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    Psychiatry Related Questions

    1. . Who treats psychological problems?

    In India psychological problems are treated by the following mental health professional. Psychiatrist, psychologists, psychiatry social workers and counselors.

    2. Consulting a psychiatrist means that I must be MAD?

    A psychiatrist treats various psychological problems like anxiety disorders, depression, phobias, panic disorders, anger issues, alcohol and tobacco dependence, academic issues and various other issues. In fact majority of the problems treated by psychiatrists the patient is in complete control of himself/herself and are holding successful and responsible jobs. The common stereotypical psychiatry patient depicted in movies and in the media form only a very minute percentage of patients seen by psychiatrists. You can consult a psychiatrist for even minor issues which might be troubling you and get suitable advice.

    3. Will other specialty doctors treat psychiatry problems?

    In India other specialty doctors give medications for psychological problems but please remember that the exposure for psychiatry in MBBS and post graduation is very inadequate in India often the exposure is only 1-2 months during their whole period of specialization. A psychiatrist has a minimum of 2-5 yrs training experience in handling psychological problems before he independently address the patient problems.

    If you have a problem with your electrical issues you do not consult a plumber.

    4. All medications given by psychiatrists are to be used lifelong and are addicting?

    Psychiatrist is the only mental health professionals who can prescribe medications for psychological problems. Not all medications given are life long, in fact majority of the patient treated for psychiatry problems get off their medications in due course of time or are off medications when they are fine. Some patients may have to take medications for considerable period of time and even lifelong but they form a smaller portion of the patients seen by psychiatrists.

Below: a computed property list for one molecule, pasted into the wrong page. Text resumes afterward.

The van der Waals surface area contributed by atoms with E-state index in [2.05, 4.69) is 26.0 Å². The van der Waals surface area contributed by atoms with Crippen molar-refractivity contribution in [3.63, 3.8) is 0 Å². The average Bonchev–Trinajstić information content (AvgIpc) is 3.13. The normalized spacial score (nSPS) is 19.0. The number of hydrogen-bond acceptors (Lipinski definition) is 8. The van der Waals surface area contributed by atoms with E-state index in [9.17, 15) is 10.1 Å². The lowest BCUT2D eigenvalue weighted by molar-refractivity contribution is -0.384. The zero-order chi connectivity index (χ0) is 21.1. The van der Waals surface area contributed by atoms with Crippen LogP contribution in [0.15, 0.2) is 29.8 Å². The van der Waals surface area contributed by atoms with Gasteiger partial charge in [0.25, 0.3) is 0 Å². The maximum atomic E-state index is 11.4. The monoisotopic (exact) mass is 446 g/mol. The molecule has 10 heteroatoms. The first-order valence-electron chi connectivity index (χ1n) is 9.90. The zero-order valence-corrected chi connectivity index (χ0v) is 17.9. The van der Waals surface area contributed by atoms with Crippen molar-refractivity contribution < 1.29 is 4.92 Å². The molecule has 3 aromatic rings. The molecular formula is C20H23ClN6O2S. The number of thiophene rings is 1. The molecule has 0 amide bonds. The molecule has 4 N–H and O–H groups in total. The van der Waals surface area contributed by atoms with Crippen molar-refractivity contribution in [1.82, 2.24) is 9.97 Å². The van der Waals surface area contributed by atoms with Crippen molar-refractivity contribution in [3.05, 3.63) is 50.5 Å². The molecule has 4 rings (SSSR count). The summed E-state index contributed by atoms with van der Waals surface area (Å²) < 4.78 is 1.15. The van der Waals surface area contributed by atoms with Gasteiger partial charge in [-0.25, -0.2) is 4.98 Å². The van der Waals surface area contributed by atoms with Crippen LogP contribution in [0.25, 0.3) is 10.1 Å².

Remember that many physical illnesses too need medication for lifelong like diabetes, hypertension.

    Additional Questions

    1. What are antidepressants?

    Antidepressants are medications used to treat depression. They should help your mood to lift. You should normally take them for at least six weeks to see if they’re having a helpful effect, and you won’t become addicted to them.

    2. How do I choose a psychologist or psychiatrist?

    The things to bear in mind when choosing whether to see a psychiatrist or psychologist are whether you’re likely to need medication or not. If you will need medication, then it’s very important to be assessed and treated by a psychiatrist, though you may also need to see a psychologist for talking treatment as well.

    3. What are the treatment options for substance misuse?

    Different treatment options for substance misuse are medical, where you can take a medication to help you manage withdrawal and addiction effects, and psychological, to help you both cope with the cravings and also make the changes in your life and the underlying causes that have led you to substance misuse in the first place.